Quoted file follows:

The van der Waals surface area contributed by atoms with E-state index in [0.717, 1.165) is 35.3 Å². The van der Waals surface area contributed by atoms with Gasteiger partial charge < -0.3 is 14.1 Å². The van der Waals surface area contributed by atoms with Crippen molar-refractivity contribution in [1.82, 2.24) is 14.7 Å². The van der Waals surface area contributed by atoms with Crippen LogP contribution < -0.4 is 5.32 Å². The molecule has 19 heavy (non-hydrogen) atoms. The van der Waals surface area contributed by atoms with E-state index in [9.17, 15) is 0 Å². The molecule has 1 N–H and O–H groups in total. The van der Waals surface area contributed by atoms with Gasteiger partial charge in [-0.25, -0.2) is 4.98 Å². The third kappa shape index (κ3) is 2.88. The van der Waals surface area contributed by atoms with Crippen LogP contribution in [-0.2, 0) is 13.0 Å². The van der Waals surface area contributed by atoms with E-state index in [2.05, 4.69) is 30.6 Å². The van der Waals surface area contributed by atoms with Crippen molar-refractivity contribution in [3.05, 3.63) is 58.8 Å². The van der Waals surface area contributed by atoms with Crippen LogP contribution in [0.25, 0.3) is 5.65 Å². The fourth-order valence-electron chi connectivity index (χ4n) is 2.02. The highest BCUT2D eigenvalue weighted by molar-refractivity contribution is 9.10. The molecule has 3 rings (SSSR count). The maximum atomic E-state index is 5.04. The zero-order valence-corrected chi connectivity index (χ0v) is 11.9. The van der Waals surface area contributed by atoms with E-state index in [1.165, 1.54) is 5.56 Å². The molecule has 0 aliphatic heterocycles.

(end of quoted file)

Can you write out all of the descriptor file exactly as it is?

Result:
The van der Waals surface area contributed by atoms with E-state index in [0.717, 1.165) is 35.3 Å². The van der Waals surface area contributed by atoms with Gasteiger partial charge < -0.3 is 14.1 Å². The van der Waals surface area contributed by atoms with Crippen molar-refractivity contribution in [1.82, 2.24) is 14.7 Å². The van der Waals surface area contributed by atoms with Crippen LogP contribution < -0.4 is 5.32 Å². The molecule has 19 heavy (non-hydrogen) atoms. The van der Waals surface area contributed by atoms with E-state index in [9.17, 15) is 0 Å². The molecule has 1 N–H and O–H groups in total. The van der Waals surface area contributed by atoms with Gasteiger partial charge in [-0.25, -0.2) is 4.98 Å². The third kappa shape index (κ3) is 2.88. The van der Waals surface area contributed by atoms with Crippen LogP contribution in [-0.2, 0) is 13.0 Å². The van der Waals surface area contributed by atoms with E-state index in [2.05, 4.69) is 30.6 Å². The van der Waals surface area contributed by atoms with Crippen molar-refractivity contribution in [3.05, 3.63) is 58.8 Å². The van der Waals surface area contributed by atoms with Crippen LogP contribution in [0.25, 0.3) is 5.65 Å². The fourth-order valence-electron chi connectivity index (χ4n) is 2.02. The highest BCUT2D eigenvalue weighted by molar-refractivity contribution is 9.10. The molecule has 3 rings (SSSR count). The maximum atomic E-state index is 5.04. The zero-order valence-corrected chi connectivity index (χ0v) is 11.9. The van der Waals surface area contributed by atoms with E-state index in [1.165, 1.54) is 5.56 Å². The molecule has 0 aliphatic heterocycles.